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Health & Physiology

Aluminium in antiperspirants: an effective tool or a breast cancer threat?

Credits: "How can I recycle this?" (www.recyclethis.co.uk) - CC BY 2.0
by Stefano Mandriota | Research Director

Stefano Mandriota is Research Director at Laboratoire de cancérogenèse environnementale, Fondation des Grangettes, Geneva, Switzerland.

Edited by

Massimo Caine

Views 453
Reading time 3 min
published on Feb 9, 2017

Aluminium is the most abundant metal in Earth's crust. Due to its abundance and to its remarkable physical and chemical properties - it is lightweight, durable, and resistant to corrosion - aluminium is widely present in many different industrial products, including sunscreens, lipsticks, toothpastes, anti-acid drugs, food additives and vaccines. As a salt, aluminium is used as an extremely efficient antiperspirant. The precise reasons for this property are not know, but are thought to involve physical obstruction of sweat ducts.

Aluminium's wide presence in industrial products could lead to the assumption that it is a safe material. However, surprisingly little is known about aluminium's distribution and removal from the body after its absorption. Studies appeared in recent years (1, 2 and references therein) have shown that aluminium accumulates in organs such as the mammary gland and the brain. The reason for this accumulation is not known, since aluminium is not an essential element and has no known biological function.

Whereas it is now generally accepted that aluminium is toxic for the brain (2, and references therein), with Alzheimer disease being one of its potential toxic effects, at the time we started our experiments, little was known about the role that aluminium could have in in breast cancer development.

The hypothesis that aluminium might induce or contribute to breast cancer was first put forward by British researcher Philippa Darbre (3). She built her hypothesis on the following main elements. First, the reported increased incidence of breast cancer in Western societies during the last few decades. Second, the concomitant change in the localization of breast cancer, that arises now more frequently in the external part of the mammary gland, close to the axilla, where antiperspirants are applied on a daily basis. Third, the high levels of aluminium found in the human mammary gland. Fourth, the high content of aluminium present in the large majority of commercially available antiperspirants. Fifth, the capacity of aluminium to cross the human and mouse skin.

Biology is an experimental science, where hypotheses must be confirmed, or infirmed, experimentally. In our experiments, we used human or mouse epithelial cells (the cells of the mammary gland that produce and transport milk and which breast cancer arises from). These cells can be "cultivated" in the laboratory and either analyzed in vitro or injected into appropriate mouse strains to observe their behavior within a living organism. As a matter of fact, these experimental models have been key players in building the knowledge of biology, physiology and oncology of the last 30 years.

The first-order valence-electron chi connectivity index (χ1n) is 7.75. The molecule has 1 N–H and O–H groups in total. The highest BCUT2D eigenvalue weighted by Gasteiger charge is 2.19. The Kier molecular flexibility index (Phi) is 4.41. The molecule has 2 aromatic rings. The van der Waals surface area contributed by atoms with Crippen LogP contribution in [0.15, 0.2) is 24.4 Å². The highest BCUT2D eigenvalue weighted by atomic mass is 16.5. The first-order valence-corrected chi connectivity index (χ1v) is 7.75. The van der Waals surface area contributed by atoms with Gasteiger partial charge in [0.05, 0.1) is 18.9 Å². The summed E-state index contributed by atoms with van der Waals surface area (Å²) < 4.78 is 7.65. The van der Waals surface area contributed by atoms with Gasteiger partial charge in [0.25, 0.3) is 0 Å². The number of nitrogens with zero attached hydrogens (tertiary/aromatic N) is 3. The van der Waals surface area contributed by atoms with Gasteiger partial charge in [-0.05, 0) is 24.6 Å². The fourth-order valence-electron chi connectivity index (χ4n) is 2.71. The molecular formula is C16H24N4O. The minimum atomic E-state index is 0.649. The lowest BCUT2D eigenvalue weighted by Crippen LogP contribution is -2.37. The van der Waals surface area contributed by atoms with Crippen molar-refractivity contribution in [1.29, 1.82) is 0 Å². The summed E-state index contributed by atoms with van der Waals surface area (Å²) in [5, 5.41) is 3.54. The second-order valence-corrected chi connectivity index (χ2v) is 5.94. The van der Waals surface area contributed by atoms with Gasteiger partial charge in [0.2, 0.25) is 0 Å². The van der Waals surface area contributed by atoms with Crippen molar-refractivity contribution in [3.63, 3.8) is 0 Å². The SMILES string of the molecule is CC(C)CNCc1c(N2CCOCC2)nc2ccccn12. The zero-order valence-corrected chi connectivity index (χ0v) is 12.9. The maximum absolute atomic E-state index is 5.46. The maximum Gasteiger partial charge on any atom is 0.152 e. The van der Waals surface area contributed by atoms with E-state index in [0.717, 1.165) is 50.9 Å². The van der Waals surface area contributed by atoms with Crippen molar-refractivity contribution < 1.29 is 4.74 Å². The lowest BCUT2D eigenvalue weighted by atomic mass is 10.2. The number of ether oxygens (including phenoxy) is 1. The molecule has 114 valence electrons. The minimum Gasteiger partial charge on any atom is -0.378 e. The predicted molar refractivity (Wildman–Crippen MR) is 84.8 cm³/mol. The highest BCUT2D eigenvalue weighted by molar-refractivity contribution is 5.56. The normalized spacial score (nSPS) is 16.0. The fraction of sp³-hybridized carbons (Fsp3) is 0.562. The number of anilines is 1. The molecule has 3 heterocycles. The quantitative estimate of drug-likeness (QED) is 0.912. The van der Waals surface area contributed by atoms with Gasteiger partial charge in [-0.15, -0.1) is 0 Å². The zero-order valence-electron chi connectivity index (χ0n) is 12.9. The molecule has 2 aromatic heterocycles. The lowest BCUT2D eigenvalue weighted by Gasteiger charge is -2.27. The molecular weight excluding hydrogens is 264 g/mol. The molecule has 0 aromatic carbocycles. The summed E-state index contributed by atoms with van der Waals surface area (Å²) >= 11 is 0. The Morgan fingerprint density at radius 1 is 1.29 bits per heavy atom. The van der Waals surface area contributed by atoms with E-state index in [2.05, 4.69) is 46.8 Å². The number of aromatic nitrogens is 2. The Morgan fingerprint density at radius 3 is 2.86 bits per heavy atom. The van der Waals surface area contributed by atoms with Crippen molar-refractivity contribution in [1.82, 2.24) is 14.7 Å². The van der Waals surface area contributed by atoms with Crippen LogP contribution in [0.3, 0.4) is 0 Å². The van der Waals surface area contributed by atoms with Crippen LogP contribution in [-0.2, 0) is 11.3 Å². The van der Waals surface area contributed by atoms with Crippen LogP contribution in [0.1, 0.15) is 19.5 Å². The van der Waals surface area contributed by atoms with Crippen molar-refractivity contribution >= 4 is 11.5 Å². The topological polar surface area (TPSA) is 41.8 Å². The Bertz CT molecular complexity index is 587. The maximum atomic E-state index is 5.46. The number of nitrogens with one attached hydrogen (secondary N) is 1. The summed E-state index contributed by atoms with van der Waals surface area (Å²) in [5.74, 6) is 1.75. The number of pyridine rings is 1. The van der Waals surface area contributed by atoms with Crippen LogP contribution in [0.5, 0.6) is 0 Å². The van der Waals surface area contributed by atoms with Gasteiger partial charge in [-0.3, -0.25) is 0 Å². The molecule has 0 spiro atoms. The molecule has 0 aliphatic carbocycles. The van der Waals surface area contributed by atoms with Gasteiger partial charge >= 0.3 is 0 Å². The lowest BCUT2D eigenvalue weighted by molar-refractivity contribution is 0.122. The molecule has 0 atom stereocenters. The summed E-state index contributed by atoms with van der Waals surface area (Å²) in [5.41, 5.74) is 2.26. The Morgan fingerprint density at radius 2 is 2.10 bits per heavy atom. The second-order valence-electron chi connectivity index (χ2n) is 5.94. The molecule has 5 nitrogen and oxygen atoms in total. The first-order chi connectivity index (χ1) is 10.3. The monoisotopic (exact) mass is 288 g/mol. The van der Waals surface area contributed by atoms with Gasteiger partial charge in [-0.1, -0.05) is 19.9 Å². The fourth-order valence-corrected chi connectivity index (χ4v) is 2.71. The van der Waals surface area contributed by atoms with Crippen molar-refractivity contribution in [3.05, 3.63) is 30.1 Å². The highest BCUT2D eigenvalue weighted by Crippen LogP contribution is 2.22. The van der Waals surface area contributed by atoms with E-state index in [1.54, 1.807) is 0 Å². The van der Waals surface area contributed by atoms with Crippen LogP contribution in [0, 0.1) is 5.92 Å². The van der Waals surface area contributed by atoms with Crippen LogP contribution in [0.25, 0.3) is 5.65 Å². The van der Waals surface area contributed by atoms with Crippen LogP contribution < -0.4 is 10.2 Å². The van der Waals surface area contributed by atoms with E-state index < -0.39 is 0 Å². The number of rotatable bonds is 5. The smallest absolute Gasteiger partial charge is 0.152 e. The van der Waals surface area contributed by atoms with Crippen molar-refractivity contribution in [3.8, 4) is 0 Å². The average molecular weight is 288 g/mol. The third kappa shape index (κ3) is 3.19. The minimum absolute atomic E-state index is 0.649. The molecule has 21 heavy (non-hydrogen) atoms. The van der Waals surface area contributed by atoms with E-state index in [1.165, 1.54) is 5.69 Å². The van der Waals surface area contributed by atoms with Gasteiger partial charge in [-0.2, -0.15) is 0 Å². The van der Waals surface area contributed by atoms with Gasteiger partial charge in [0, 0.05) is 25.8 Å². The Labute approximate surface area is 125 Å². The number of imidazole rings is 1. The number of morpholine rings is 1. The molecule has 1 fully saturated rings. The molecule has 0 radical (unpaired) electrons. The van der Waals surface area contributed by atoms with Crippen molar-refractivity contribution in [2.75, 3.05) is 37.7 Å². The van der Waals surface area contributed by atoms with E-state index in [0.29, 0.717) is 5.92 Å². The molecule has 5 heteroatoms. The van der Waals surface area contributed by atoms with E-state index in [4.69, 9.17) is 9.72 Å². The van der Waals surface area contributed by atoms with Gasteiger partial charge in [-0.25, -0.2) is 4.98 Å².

In our experiments, we exposed cultures of mammary epithelial cells for several weeks to concentrations of aluminium in the range of those measured in the human mammary gland. Remarkably, those cells became "transformed". That is, they exhibit functional changes typical of the process where normal cells become cancerous. Such changes include the accumulation of mutations in their DNA, and the capacity to overcome the proliferations' limits of normal cells. Furthermore, these aluminium-exposed cells, when injected into the flank of mouse strains validated for research in oncology, formed tumors and metastases, whereas controls cells (cells which have not been treated with aluminium) did not.

These effects are typical of well-known carcinogens. Whereas additional research is necessary to formally conclude that aluminium is a breast carcinogen, our results demonstrate that it is far from being biologically inert. They considerably strengthen the hypothesis that aluminium might contribute to breast cancer and perhaps to other human cancers.

1. Darbre PD. Aluminium and the human breast. Morphologie. 2016, 100(329):65-74.
2. Mirza A, King A, Troakes C, Exley C. Aluminium in brain tissue in familial Alzheimer's disease. J Trace Elem Med Biol. 2017, 40:30-36.
3. Darbre PD. Underarm cosmetics are a cause of breast cancer. Eur J Cancer Prev. 2001, 10(5):389-93.

Edited by:

Massimo Caine ,

Original Article:

Mandriota S, Tenan M, Ferrari P, Sappino A. Aluminium chloride promotes tumorigenesis and metastasis in normal murine mammary gland epithelial cells. International Journal of Cancer. 2016;139(12):2781-2790. doi:10.1002/ijc.30393.

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